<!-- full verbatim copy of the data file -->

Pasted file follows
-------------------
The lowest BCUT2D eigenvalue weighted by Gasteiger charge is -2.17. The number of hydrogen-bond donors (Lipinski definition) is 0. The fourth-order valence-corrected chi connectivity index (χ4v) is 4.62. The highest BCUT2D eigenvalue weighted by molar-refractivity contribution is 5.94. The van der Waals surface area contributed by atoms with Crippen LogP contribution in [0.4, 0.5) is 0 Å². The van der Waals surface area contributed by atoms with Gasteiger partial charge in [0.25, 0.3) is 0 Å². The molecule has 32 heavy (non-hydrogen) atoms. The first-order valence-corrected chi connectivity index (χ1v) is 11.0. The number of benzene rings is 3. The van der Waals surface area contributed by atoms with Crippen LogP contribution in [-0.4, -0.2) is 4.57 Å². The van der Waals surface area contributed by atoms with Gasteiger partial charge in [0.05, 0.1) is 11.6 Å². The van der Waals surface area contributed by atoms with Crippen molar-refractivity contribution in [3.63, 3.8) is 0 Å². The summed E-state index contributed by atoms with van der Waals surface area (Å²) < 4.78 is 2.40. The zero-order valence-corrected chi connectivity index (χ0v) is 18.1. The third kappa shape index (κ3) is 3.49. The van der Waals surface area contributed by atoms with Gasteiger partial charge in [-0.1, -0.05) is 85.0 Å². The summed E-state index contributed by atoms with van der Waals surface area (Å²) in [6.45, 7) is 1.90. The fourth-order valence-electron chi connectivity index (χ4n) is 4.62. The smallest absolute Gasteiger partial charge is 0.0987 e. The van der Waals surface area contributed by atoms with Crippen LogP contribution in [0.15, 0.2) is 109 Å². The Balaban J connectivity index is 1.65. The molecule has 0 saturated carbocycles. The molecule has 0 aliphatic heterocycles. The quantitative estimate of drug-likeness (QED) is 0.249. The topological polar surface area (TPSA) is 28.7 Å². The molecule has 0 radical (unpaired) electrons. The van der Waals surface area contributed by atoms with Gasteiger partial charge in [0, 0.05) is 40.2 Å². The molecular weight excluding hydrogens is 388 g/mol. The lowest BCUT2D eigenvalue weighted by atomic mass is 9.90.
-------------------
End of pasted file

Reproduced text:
The lowest BCUT2D eigenvalue weighted by Gasteiger charge is -2.17. The number of hydrogen-bond donors (Lipinski definition) is 0. The fourth-order valence-corrected chi connectivity index (χ4v) is 4.62. The highest BCUT2D eigenvalue weighted by molar-refractivity contribution is 5.94. The van der Waals surface area contributed by atoms with Crippen LogP contribution in [0.4, 0.5) is 0 Å². The van der Waals surface area contributed by atoms with Gasteiger partial charge in [0.25, 0.3) is 0 Å². The molecule has 32 heavy (non-hydrogen) atoms. The first-order valence-corrected chi connectivity index (χ1v) is 11.0. The number of benzene rings is 3. The van der Waals surface area contributed by atoms with Crippen LogP contribution in [-0.4, -0.2) is 4.57 Å². The van der Waals surface area contributed by atoms with Gasteiger partial charge in [0.05, 0.1) is 11.6 Å². The van der Waals surface area contributed by atoms with Crippen molar-refractivity contribution in [3.63, 3.8) is 0 Å². The summed E-state index contributed by atoms with van der Waals surface area (Å²) < 4.78 is 2.40. The zero-order valence-corrected chi connectivity index (χ0v) is 18.1. The third kappa shape index (κ3) is 3.49. The van der Waals surface area contributed by atoms with Gasteiger partial charge in [-0.1, -0.05) is 85.0 Å². The summed E-state index contributed by atoms with van der Waals surface area (Å²) in [6.45, 7) is 1.90. The fourth-order valence-electron chi connectivity index (χ4n) is 4.62. The smallest absolute Gasteiger partial charge is 0.0987 e. The van der Waals surface area contributed by atoms with Crippen LogP contribution in [0.15, 0.2) is 109 Å². The Balaban J connectivity index is 1.65. The molecule has 0 saturated carbocycles. The molecule has 0 aliphatic heterocycles. The quantitative estimate of drug-likeness (QED) is 0.249. The topological polar surface area (TPSA) is 28.7 Å². The molecule has 0 radical (unpaired) electrons. The van der Waals surface area contributed by atoms with Gasteiger partial charge in [0, 0.05) is 40.2 Å². The molecular weight excluding hydrogens is 388 g/mol. The lowest BCUT2D eigenvalue weighted by atomic mass is 9.90.